I never really enjoyed Sam Raimi’s Spider-Man trilogy so was pleased when it was announced that the series was being rebooted with Mark Webb directing, whose name suggests he is perfect for the job, and the instantly likeable Emma Stone and Andrew Garfield as the main cast members. Unfortunately, although it indicated the series had potential, 2012’s The Amazing Spider-Man did not improve on Raimi’s films as much as I had hoped or expected. Therefore, I am pleased to report that The Amazing Spider-Man 2 is a vast improvement that develops on the promising elements of the first film.
Max Dillion (Jamie Foxx) is an employee at Oscorp and his only desire is to be noticed. He gets his wish when he is transformed into living electricity as a result of an industrial accident, leading to him becoming the film’s main villain, Electro. Peter Parker/ Spider-Man (Andrew Garfield) now has to keep the city safe from Electro’s rages whilst attempting to fix his faltering relationship with Gwen Stacey (Emma Stone) and decide whether or not to help his dying friend Harry Osborn (Dane DeHaan).
Emma Stone and Andrew Garfield’s on screen chemistry is main strength of The Amazing Spider-Man 2, conveying again how the casting choices were perfect. Garfield’s performance is excellent, as Spider-Man in the action scenes and as Peter Parker in the sweet, intimate scenes with Stone. Also, Stone’s Gwen Stacy is a familiar character presented in a way audiences are not used to. She insists on being actively involved in Spider-Man’s heroics, making Peter worry about her safety and a promise he made to her father before he died. The scenes in which they are both in are particularly special with their relationship seeming very believable, for obvious reasons. If you did not fall in love with them, especially Emma Stone, in the first film, you certainly will now.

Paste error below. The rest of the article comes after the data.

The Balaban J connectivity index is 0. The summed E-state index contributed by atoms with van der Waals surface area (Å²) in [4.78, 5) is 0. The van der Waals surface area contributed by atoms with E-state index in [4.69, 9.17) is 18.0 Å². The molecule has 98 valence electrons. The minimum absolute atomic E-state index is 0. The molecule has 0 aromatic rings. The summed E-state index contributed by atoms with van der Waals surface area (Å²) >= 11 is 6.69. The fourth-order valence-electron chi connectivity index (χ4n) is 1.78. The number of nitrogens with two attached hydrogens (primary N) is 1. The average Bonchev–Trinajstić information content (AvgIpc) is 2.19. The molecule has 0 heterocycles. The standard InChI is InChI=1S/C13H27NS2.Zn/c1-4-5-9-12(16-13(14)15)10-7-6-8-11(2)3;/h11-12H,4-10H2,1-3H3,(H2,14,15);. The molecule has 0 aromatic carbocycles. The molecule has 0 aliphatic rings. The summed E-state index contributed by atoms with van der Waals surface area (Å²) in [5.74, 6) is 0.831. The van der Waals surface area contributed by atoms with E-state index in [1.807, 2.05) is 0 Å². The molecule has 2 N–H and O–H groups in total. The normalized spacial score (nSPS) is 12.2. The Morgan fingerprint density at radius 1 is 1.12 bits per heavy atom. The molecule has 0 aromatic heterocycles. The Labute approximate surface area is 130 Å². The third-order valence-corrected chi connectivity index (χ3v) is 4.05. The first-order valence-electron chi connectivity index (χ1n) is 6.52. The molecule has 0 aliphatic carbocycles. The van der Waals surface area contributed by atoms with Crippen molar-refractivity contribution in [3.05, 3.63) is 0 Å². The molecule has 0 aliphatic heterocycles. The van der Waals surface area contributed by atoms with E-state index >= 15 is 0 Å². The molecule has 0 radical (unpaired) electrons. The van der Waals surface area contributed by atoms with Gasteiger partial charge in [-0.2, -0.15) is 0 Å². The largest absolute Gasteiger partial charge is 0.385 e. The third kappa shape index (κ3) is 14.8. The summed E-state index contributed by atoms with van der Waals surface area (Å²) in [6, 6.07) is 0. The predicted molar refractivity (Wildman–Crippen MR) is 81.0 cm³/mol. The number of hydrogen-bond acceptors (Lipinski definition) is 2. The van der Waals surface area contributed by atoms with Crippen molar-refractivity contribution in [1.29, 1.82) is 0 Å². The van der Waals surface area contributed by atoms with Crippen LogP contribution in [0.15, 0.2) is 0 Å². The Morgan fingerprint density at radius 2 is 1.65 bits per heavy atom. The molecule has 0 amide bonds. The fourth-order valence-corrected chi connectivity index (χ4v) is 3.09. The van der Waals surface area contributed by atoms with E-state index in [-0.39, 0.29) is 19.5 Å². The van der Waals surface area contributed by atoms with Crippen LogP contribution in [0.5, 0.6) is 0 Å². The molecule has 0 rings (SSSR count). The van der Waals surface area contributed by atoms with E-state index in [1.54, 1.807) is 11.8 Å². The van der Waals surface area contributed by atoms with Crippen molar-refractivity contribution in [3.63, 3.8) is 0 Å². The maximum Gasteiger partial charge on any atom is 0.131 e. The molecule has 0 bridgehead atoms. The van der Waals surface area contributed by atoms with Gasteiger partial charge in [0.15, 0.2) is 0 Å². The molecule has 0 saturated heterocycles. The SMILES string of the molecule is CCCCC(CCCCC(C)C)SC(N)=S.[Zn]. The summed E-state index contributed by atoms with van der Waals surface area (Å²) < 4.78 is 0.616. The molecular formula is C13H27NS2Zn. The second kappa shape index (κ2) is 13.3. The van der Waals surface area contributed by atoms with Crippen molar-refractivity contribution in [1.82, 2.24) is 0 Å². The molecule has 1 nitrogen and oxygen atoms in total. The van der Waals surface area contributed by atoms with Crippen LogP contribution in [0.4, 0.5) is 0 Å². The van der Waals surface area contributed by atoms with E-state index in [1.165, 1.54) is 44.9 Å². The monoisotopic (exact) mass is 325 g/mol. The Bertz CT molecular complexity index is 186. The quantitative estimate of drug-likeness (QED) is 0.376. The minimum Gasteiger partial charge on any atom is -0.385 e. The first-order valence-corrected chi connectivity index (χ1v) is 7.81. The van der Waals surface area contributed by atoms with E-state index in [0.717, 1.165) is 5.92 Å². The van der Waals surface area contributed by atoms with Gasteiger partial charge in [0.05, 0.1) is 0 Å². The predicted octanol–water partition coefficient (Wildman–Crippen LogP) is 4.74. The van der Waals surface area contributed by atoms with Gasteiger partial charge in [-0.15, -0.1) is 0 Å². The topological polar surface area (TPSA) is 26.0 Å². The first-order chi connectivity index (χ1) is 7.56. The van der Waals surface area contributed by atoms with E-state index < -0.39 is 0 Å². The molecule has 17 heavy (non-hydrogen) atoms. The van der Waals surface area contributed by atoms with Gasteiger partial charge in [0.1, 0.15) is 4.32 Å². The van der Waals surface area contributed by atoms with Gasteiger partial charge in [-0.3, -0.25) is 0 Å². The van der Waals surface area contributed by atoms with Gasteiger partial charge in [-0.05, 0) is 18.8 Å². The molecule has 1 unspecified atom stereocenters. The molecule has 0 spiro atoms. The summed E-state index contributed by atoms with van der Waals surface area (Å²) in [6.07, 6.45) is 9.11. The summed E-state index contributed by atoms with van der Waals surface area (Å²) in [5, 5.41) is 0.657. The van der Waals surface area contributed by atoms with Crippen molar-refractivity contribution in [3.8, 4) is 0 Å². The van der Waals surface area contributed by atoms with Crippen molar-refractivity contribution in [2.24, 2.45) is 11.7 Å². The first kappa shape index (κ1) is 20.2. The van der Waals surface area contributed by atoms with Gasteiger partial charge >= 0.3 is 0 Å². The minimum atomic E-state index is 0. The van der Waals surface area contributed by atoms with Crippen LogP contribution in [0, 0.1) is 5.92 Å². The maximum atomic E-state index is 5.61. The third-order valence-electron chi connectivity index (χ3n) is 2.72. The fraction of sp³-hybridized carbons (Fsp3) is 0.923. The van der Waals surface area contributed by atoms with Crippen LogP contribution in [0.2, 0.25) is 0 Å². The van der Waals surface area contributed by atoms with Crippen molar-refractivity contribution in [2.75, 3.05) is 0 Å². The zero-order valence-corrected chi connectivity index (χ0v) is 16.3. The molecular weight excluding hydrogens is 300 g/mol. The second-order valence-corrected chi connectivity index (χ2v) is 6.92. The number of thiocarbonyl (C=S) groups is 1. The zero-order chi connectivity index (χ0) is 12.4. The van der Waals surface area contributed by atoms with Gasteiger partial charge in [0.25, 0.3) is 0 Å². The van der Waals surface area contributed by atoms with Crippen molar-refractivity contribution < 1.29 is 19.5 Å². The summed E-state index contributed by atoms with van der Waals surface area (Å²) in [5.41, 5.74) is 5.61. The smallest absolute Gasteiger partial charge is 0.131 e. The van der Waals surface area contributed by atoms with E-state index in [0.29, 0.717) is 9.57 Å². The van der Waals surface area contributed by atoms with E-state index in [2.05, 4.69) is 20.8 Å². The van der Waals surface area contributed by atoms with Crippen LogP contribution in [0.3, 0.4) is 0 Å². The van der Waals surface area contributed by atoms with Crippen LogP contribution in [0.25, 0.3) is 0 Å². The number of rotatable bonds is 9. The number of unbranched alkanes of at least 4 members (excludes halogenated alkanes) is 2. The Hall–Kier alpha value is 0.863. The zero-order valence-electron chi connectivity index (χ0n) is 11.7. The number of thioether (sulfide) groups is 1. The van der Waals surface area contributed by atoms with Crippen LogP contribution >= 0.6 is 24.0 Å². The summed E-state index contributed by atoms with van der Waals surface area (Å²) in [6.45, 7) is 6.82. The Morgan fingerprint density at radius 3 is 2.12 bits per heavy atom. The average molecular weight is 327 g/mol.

However, its clear that Mark Webb is more comfortable directing the dramatic scenes, leading to a few tonality issues in the action scenes. The action set-pieces and special effects themselves are certainly better than the first film but the little quips that are woven into the scenes, such as Spidey donning a hard-hat and joining the local firemen whilst fighting Electro, seem out of place. Before seeing the film I suspected it may suffer from having more than one villain, as Spider-Man 3 did. However, it is dealt with relatively successfully and the plot is well structured so that enough screen time is given to the two main villains: Electro and Green Goblin (Dane DeHaan). The villain’s themselves are okay, Dane DeHaan is excellently creepy as Harry Osborn and later the Green Goblin, but although Electro looks and sounds impressive, he does not have much of a role in the story other than as someone for Spider-Man to deal with, which is disappointing. It is refreshing though to have villains that do not want to be criminals and just feel hurt and betrayed, leading them to being violent as a last resort, particularly after the criticism of Man of Steel for ignoring the impact the violence had on the public.
The ending, part of which introduces Paul Giamatti as ‘Rhino’, is perfect for setting up a dramatic and action-packed third instalment in the series. The final scene perfectly showcases the film’s new slow-motion action (which is not overused) and the instantly likeable side of Garfield’s Spider-Man whilst acting as a slingshot for part three, which now has much higher expectations.
In short, although The Amazing Spider-Man 2 is not perfect, the chemistry between Emma Stone and Andrew Garfield’s characters and development of the first film’s promising elements makes this new Spider-Man film the best one yet.
The Amazing Spider-Man 2 (2014), directed by Mark Webb, is distributed in the UK by Sony Pictures Entertainment, certificated 12A.